Foliage is an important part of any  garden, but I am especially struck by how valuable a range of leaf colours and shapes there is now after the rush of lovely June and July flowers are nearly over and the autumn colours are yet to arrive. In a garden near me at the end of July I was struck by all the shades and shapes of green that surrounded me. Beautiful, calm and quiet. Don’t get me wrong – I love green, but there is more to foliage than green and, as this article and today's blog suggests, careful use of foliage colours and shapes adds interest, drama and can change the look and feel of gardens and patios.

Believe me - leaves can be as exciting as flowers.

Contrast foliage colours

Yellow leaves are stunning – and some plants offer them all year, not only in autumn when the leaves of many trees turn to shades of gold and butter yellow. Choosing a plant with golden or yellow leaves adds colour to containers and borders, whether as small or large plants or shrubs. Adding yellow or gold to green makes both colours stronger and the gold stand out.

foliage

Rubus cockburniansus 'Golden Vale' has a double benefit: vivid leaf colour from spring to autumn set off against deep green beech and birch, with shining silver stems through the winter. Sarah Buchanan.

Do you have old fences or garden sheds covered in a not very exciting ivy? Plant a golden hop to scramble in and over and see the difference!

That’s all well and good, I hear you say, if your garden has room for shrubs and space for rambling ivy and so forth.

No excuses: the same principle applies to small gardens, patios and containers.

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Purple leaved ajuga next to the not very exciting leaves of tiarella on a small rockery make both look better. (And the ajuga will smother weeds  into the bargain: that's my sort of plant). Sarah Buchanan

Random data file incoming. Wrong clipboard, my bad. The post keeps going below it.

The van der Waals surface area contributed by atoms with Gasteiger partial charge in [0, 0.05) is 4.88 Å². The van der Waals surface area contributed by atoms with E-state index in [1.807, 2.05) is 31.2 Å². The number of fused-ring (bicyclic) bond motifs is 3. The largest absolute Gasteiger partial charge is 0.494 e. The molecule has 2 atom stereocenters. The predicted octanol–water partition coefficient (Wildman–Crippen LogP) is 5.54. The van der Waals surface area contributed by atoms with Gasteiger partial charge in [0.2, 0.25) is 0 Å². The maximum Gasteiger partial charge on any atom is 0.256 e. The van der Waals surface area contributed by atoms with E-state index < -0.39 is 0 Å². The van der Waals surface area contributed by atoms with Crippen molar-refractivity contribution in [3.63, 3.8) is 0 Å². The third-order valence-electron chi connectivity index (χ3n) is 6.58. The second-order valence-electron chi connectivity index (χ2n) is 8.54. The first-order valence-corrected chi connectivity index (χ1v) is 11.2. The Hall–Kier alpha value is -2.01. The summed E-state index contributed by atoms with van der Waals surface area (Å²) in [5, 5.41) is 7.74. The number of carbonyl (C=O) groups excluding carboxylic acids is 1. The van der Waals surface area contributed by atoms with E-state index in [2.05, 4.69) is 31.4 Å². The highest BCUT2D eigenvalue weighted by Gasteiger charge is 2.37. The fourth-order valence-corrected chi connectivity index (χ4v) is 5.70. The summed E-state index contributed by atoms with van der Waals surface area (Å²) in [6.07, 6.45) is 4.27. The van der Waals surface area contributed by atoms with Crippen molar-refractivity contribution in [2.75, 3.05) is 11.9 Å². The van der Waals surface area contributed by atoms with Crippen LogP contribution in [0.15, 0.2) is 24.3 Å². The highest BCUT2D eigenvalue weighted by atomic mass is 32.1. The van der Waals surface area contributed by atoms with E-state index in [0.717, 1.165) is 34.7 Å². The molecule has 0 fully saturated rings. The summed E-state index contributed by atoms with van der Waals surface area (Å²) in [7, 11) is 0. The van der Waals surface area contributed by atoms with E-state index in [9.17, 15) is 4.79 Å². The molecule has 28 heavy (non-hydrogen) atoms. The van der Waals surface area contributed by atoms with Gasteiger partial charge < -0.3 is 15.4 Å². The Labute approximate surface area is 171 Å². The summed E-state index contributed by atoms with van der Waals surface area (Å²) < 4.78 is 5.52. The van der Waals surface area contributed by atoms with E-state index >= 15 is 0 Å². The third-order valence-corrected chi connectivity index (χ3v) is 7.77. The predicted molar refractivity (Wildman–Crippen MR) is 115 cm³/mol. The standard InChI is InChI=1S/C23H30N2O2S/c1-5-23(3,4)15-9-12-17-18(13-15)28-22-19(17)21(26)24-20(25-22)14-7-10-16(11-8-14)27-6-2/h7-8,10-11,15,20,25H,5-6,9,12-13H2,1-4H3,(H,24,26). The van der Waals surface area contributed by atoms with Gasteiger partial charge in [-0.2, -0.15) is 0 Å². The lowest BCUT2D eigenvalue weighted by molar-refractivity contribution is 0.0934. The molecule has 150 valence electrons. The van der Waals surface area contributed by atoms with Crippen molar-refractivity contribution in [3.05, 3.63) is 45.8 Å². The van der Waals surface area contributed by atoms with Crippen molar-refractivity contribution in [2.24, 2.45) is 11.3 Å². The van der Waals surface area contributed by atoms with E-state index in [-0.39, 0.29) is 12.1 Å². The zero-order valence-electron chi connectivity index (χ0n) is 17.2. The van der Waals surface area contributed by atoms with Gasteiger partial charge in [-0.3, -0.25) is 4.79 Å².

The sedum family's many varieties have all sorts of leaf colours that, when planted carefully to contrast with neighbours, have double value. In this link to a supplier of the plum-colour stemmed and leaved ‘Jose aubergine’ the contrast of this gorgeous sedum with the spotted and silvery pulmonaria is highlighted.

Or plant golden leaved marjoram near any plant and the gold stands out.

Many of my friends like silver leafed plants because they can lighten dark corners. If silver is your thing, consider some of the RHS ten best silver plants and you are sure to find something to suit your patch. The suggestion at the end of that list of 'heuchera' is a tantalising opening to a lovely plant with soft rounded leaves which, in different varieties, offers a huge range of colours that can only add to any garden and container. Just one look at the array in your garden centre could change your garden for ever!

Contrast foliage shapes

It's easy when you think about it – leaves come in different shapes and sizes, and adjacent plants with different shaped leaves create a view in themselves.

Many of the examples of colour contrast I have highlighted offer shape contrast too. Another example (and one of my favourites) is planting narrow, strappy leaves (such as iris, phormium or sisyrinchum) next to the soft foliage of hardy geraniums which accentuates both the sharp and the soft edges.

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The strappy and bright green leaves of crocosmia (any variety, but this is the common orange one often found in hedgerows in south west England) contrast with other leaf shapes to create a lovely effect.  Sarah Buchanan.

Has that whetted your appetite?
Leaves provide a back drop to the flowers and form of your garden and containers. If you think colour and shape you double the impact – so next time you shop, look at the leaves!